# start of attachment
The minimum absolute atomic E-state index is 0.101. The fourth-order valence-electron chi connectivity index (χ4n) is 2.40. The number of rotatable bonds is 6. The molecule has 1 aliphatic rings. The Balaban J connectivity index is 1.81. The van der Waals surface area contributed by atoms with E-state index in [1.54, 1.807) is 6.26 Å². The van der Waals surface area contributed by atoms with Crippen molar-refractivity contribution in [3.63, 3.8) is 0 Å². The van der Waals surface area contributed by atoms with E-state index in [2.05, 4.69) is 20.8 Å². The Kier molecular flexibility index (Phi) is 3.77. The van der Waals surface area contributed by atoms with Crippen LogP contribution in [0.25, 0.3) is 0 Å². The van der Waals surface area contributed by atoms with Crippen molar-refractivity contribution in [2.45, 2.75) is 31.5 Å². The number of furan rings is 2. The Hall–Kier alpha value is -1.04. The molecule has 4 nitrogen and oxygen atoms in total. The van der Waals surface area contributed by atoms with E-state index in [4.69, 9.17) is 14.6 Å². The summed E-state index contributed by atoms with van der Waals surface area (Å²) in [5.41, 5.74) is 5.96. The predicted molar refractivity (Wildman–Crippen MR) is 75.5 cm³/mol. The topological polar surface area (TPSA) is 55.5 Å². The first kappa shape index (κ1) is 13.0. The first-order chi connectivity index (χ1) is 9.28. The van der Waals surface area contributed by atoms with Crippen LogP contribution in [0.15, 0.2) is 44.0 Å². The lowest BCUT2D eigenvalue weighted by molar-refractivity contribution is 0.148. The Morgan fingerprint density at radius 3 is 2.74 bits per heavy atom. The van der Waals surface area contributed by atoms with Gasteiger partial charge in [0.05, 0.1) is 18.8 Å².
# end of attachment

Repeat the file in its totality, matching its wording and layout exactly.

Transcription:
The minimum absolute atomic E-state index is 0.101. The fourth-order valence-electron chi connectivity index (χ4n) is 2.40. The number of rotatable bonds is 6. The molecule has 1 aliphatic rings. The Balaban J connectivity index is 1.81. The van der Waals surface area contributed by atoms with E-state index in [1.54, 1.807) is 6.26 Å². The van der Waals surface area contributed by atoms with Crippen molar-refractivity contribution in [3.63, 3.8) is 0 Å². The van der Waals surface area contributed by atoms with E-state index in [2.05, 4.69) is 20.8 Å². The Kier molecular flexibility index (Phi) is 3.77. The van der Waals surface area contributed by atoms with Crippen LogP contribution in [0.25, 0.3) is 0 Å². The van der Waals surface area contributed by atoms with Crippen molar-refractivity contribution in [2.45, 2.75) is 31.5 Å². The number of furan rings is 2. The Hall–Kier alpha value is -1.04. The molecule has 4 nitrogen and oxygen atoms in total. The van der Waals surface area contributed by atoms with E-state index in [4.69, 9.17) is 14.6 Å². The summed E-state index contributed by atoms with van der Waals surface area (Å²) in [5.41, 5.74) is 5.96. The predicted molar refractivity (Wildman–Crippen MR) is 75.5 cm³/mol. The topological polar surface area (TPSA) is 55.5 Å². The first kappa shape index (κ1) is 13.0. The first-order chi connectivity index (χ1) is 9.28. The van der Waals surface area contributed by atoms with Crippen LogP contribution in [0.15, 0.2) is 44.0 Å². The lowest BCUT2D eigenvalue weighted by molar-refractivity contribution is 0.148. The Morgan fingerprint density at radius 3 is 2.74 bits per heavy atom. The van der Waals surface area contributed by atoms with Gasteiger partial charge in [0.05, 0.1) is 18.8 Å².